* A COLA pay increase of 4.2% is anticipated in the first full pay period of 2007. The annual cost of the increase is $2.15 million.

* Salary adjustments for some groups considered to be underpaid - garbage collectors, custodians, fire captains etc - will add $350,000 to costs.

* The Town of James Island will cost the City about $750,000 in lost Local Option Sales tax revenues.

Favorable spin on property taxes
I suppose all politicians will put a favorable spin on budgets and Mayor Riley is no exception. To be fair, we have nothing critical to say about the budget. But we do cringe every year when there is the self congratulation about the slow rise in the millage rate, particularly when compared with some other cities. Never is there mention that property tax revenues are a function of millage rates and the market value of properties. Property values have risen strongly in Charleston, and so have taxes notwithstanding the downward trend in millage rates!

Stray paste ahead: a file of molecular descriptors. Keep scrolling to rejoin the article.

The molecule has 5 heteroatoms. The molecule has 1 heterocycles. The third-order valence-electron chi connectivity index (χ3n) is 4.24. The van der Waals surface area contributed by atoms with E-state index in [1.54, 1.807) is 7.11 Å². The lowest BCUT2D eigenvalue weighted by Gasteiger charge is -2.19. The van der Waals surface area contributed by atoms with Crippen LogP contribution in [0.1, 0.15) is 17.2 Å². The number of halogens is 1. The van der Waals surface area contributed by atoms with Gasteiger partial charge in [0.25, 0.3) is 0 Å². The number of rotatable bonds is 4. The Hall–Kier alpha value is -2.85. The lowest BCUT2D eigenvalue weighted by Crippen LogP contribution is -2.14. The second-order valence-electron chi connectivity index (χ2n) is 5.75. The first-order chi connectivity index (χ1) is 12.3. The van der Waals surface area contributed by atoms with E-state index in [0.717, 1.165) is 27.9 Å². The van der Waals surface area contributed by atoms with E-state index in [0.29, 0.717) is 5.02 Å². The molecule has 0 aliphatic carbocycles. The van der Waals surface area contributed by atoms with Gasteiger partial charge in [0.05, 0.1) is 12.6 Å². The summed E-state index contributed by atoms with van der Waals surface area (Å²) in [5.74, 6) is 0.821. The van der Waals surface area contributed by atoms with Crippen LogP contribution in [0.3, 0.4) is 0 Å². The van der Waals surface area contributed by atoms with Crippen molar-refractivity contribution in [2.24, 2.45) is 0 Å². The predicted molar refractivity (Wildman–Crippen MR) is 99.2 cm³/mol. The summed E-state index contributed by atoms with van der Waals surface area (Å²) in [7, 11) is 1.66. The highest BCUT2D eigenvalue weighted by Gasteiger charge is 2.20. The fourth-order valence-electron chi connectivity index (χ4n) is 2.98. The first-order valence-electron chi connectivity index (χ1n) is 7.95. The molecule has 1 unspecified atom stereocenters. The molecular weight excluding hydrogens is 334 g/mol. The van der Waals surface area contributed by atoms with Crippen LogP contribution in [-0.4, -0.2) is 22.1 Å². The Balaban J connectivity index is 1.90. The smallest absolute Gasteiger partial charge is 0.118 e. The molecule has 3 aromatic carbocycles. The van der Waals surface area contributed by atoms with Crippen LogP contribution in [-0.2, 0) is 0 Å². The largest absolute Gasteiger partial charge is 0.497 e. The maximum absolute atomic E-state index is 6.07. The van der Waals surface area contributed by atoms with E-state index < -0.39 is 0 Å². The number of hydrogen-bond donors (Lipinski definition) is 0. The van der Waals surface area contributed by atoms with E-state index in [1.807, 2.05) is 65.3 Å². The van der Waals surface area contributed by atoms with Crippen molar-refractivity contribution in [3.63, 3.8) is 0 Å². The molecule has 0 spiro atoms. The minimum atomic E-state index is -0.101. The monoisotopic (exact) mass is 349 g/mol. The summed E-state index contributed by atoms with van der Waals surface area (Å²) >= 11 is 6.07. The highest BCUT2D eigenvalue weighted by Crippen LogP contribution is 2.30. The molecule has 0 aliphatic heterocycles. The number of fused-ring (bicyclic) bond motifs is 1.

Drainage improvements planned
Citizens of the Westside and surrounds will be pleased that a solution to the area's drainage problems is under way. But it will be some years before residents see the benefits. Council approved a $5.5 million contract with Davis & Floyd to continue with engineering and design of the Spring/Fishburne drainage project. This project will drain an area representing about 20% of the Peninsula. The total cost was likely to be over $40 million according to City Staff. The design process could take another 2 years and obviously construction can not begin until thus phase is completed.

Council also approved $229,000 for payment to Davis & Floyd for additional work that will carry the Market Street drainage project through the remaining design process and into permitting and the award of a contract. We understand construction is unlikely to begin for at least another year.

The Post & Courier carried a detailed account of the projects in today's edition

Buys back some "affordable housing"
The decision of the City to buy two houses from Charleston Affordable Housing (CAH) seemed strange. CAH is a non-profit whose name implies its purpose. It has worked close with the City in the past but we suspect there has been some falling out in recent years. We know that CAH thought the obligations imposed on potential buyers of "affordable housing" in the City's Home Initiative (HI) was too onerous.